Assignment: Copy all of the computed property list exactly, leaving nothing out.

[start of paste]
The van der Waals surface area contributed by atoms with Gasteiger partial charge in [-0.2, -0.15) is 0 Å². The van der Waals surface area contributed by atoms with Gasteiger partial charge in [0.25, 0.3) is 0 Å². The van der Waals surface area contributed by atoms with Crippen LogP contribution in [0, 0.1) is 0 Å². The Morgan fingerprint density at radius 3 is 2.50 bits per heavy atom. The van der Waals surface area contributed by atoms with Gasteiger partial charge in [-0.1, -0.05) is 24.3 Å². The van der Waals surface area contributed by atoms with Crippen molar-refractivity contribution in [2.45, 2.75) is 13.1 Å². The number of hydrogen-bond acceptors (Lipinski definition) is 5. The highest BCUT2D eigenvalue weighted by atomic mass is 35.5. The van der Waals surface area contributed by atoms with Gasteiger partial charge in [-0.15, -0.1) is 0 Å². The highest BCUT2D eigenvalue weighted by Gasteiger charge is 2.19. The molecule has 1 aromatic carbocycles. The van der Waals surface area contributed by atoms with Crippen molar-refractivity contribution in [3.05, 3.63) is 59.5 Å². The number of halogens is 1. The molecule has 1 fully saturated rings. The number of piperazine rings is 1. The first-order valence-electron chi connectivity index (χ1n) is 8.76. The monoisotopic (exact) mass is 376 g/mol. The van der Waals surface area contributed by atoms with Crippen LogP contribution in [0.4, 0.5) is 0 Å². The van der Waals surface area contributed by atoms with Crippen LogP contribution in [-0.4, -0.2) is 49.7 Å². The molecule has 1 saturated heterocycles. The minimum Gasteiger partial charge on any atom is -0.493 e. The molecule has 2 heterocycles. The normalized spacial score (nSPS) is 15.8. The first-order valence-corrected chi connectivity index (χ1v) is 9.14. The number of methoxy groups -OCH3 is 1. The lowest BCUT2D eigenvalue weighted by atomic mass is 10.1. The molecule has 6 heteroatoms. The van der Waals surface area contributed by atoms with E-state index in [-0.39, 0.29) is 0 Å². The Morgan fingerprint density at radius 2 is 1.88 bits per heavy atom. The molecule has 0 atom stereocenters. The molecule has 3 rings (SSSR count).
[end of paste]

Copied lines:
The van der Waals surface area contributed by atoms with Gasteiger partial charge in [-0.2, -0.15) is 0 Å². The van der Waals surface area contributed by atoms with Gasteiger partial charge in [0.25, 0.3) is 0 Å². The van der Waals surface area contributed by atoms with Crippen LogP contribution in [0, 0.1) is 0 Å². The Morgan fingerprint density at radius 3 is 2.50 bits per heavy atom. The van der Waals surface area contributed by atoms with Gasteiger partial charge in [-0.1, -0.05) is 24.3 Å². The van der Waals surface area contributed by atoms with Crippen molar-refractivity contribution in [2.45, 2.75) is 13.1 Å². The number of hydrogen-bond acceptors (Lipinski definition) is 5. The highest BCUT2D eigenvalue weighted by atomic mass is 35.5. The van der Waals surface area contributed by atoms with Gasteiger partial charge in [-0.15, -0.1) is 0 Å². The highest BCUT2D eigenvalue weighted by Gasteiger charge is 2.19. The molecule has 1 aromatic carbocycles. The van der Waals surface area contributed by atoms with Crippen molar-refractivity contribution in [3.05, 3.63) is 59.5 Å². The number of halogens is 1. The molecule has 1 fully saturated rings. The number of piperazine rings is 1. The first-order valence-electron chi connectivity index (χ1n) is 8.76. The monoisotopic (exact) mass is 376 g/mol. The van der Waals surface area contributed by atoms with Crippen LogP contribution in [0.4, 0.5) is 0 Å². The van der Waals surface area contributed by atoms with Crippen LogP contribution in [-0.4, -0.2) is 49.7 Å². The molecule has 1 saturated heterocycles. The minimum Gasteiger partial charge on any atom is -0.493 e. The molecule has 2 heterocycles. The normalized spacial score (nSPS) is 15.8. The first-order valence-corrected chi connectivity index (χ1v) is 9.14. The number of methoxy groups -OCH3 is 1. The lowest BCUT2D eigenvalue weighted by atomic mass is 10.1. The molecule has 6 heteroatoms. The van der Waals surface area contributed by atoms with E-state index in [-0.39, 0.29) is 0 Å². The Morgan fingerprint density at radius 2 is 1.88 bits per heavy atom. The molecule has 0 atom stereocenters. The molecule has 3 rings (SSSR count).